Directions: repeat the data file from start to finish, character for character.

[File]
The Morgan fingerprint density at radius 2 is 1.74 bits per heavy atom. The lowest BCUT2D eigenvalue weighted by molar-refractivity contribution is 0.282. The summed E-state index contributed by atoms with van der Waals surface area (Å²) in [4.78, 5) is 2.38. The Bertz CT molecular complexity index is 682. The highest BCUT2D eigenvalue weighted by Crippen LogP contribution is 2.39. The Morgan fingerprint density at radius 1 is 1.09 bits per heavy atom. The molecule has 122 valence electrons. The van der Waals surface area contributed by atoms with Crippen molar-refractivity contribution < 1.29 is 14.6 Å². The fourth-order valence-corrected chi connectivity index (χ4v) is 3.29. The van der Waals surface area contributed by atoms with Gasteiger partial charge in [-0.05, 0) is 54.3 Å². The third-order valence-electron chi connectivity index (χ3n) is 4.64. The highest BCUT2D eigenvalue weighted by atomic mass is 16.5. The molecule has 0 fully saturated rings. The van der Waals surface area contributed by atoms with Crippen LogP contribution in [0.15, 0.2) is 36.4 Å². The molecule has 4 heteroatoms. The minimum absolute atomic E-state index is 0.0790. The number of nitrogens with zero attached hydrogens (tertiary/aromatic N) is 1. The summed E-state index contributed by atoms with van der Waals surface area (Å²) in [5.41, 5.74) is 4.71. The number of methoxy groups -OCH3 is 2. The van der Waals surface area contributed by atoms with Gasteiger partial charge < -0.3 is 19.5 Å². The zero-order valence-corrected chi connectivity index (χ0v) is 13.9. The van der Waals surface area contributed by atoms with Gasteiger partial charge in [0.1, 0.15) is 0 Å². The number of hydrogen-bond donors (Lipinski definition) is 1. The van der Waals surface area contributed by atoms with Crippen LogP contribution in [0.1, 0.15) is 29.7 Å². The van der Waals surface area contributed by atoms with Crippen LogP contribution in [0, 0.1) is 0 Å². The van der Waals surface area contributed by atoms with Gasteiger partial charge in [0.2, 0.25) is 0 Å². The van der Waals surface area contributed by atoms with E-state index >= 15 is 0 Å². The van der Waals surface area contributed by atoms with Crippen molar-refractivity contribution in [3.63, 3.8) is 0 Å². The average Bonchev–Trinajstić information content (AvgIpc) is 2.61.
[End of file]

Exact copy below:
The Morgan fingerprint density at radius 2 is 1.74 bits per heavy atom. The lowest BCUT2D eigenvalue weighted by molar-refractivity contribution is 0.282. The summed E-state index contributed by atoms with van der Waals surface area (Å²) in [4.78, 5) is 2.38. The Bertz CT molecular complexity index is 682. The highest BCUT2D eigenvalue weighted by Crippen LogP contribution is 2.39. The Morgan fingerprint density at radius 1 is 1.09 bits per heavy atom. The molecule has 122 valence electrons. The van der Waals surface area contributed by atoms with Crippen molar-refractivity contribution < 1.29 is 14.6 Å². The fourth-order valence-corrected chi connectivity index (χ4v) is 3.29. The van der Waals surface area contributed by atoms with Gasteiger partial charge in [-0.05, 0) is 54.3 Å². The third-order valence-electron chi connectivity index (χ3n) is 4.64. The highest BCUT2D eigenvalue weighted by atomic mass is 16.5. The molecule has 0 fully saturated rings. The van der Waals surface area contributed by atoms with Crippen LogP contribution in [0.15, 0.2) is 36.4 Å². The molecule has 4 heteroatoms. The minimum absolute atomic E-state index is 0.0790. The number of nitrogens with zero attached hydrogens (tertiary/aromatic N) is 1. The summed E-state index contributed by atoms with van der Waals surface area (Å²) in [5.41, 5.74) is 4.71. The number of methoxy groups -OCH3 is 2. The van der Waals surface area contributed by atoms with Gasteiger partial charge < -0.3 is 19.5 Å². The zero-order valence-corrected chi connectivity index (χ0v) is 13.9. The van der Waals surface area contributed by atoms with Gasteiger partial charge in [0.1, 0.15) is 0 Å². The number of hydrogen-bond donors (Lipinski definition) is 1. The van der Waals surface area contributed by atoms with Crippen LogP contribution in [0.1, 0.15) is 29.7 Å². The van der Waals surface area contributed by atoms with Crippen LogP contribution in [0, 0.1) is 0 Å². The van der Waals surface area contributed by atoms with Gasteiger partial charge in [0.2, 0.25) is 0 Å². The van der Waals surface area contributed by atoms with E-state index >= 15 is 0 Å². The van der Waals surface area contributed by atoms with Crippen molar-refractivity contribution in [3.63, 3.8) is 0 Å². The average Bonchev–Trinajstić information content (AvgIpc) is 2.61.